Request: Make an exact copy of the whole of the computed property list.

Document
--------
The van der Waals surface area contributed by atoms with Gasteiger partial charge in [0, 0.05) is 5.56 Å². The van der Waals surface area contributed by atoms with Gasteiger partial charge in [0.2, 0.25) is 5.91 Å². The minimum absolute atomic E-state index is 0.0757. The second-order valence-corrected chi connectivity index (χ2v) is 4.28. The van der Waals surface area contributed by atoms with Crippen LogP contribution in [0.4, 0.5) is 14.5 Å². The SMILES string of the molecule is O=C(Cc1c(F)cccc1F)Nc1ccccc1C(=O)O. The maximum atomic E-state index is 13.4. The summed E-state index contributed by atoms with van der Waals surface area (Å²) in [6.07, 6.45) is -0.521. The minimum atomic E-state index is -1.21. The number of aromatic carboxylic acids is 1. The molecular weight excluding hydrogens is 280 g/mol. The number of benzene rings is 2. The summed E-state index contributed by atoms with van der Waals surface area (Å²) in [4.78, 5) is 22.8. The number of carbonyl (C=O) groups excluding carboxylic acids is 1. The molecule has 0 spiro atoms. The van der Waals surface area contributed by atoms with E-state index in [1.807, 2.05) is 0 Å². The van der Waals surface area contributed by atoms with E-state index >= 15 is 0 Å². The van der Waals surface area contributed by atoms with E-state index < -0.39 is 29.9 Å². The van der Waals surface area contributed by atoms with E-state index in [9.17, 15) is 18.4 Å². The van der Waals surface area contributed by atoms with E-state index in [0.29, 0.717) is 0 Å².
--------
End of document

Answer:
The van der Waals surface area contributed by atoms with Gasteiger partial charge in [0, 0.05) is 5.56 Å². The van der Waals surface area contributed by atoms with Gasteiger partial charge in [0.2, 0.25) is 5.91 Å². The minimum absolute atomic E-state index is 0.0757. The second-order valence-corrected chi connectivity index (χ2v) is 4.28. The van der Waals surface area contributed by atoms with Crippen LogP contribution in [0.4, 0.5) is 14.5 Å². The SMILES string of the molecule is O=C(Cc1c(F)cccc1F)Nc1ccccc1C(=O)O. The maximum atomic E-state index is 13.4. The summed E-state index contributed by atoms with van der Waals surface area (Å²) in [6.07, 6.45) is -0.521. The minimum atomic E-state index is -1.21. The number of aromatic carboxylic acids is 1. The molecular weight excluding hydrogens is 280 g/mol. The number of benzene rings is 2. The summed E-state index contributed by atoms with van der Waals surface area (Å²) in [4.78, 5) is 22.8. The number of carbonyl (C=O) groups excluding carboxylic acids is 1. The molecule has 0 spiro atoms. The van der Waals surface area contributed by atoms with E-state index in [1.807, 2.05) is 0 Å². The van der Waals surface area contributed by atoms with E-state index >= 15 is 0 Å². The van der Waals surface area contributed by atoms with E-state index < -0.39 is 29.9 Å². The van der Waals surface area contributed by atoms with E-state index in [9.17, 15) is 18.4 Å². The van der Waals surface area contributed by atoms with E-state index in [0.29, 0.717) is 0 Å².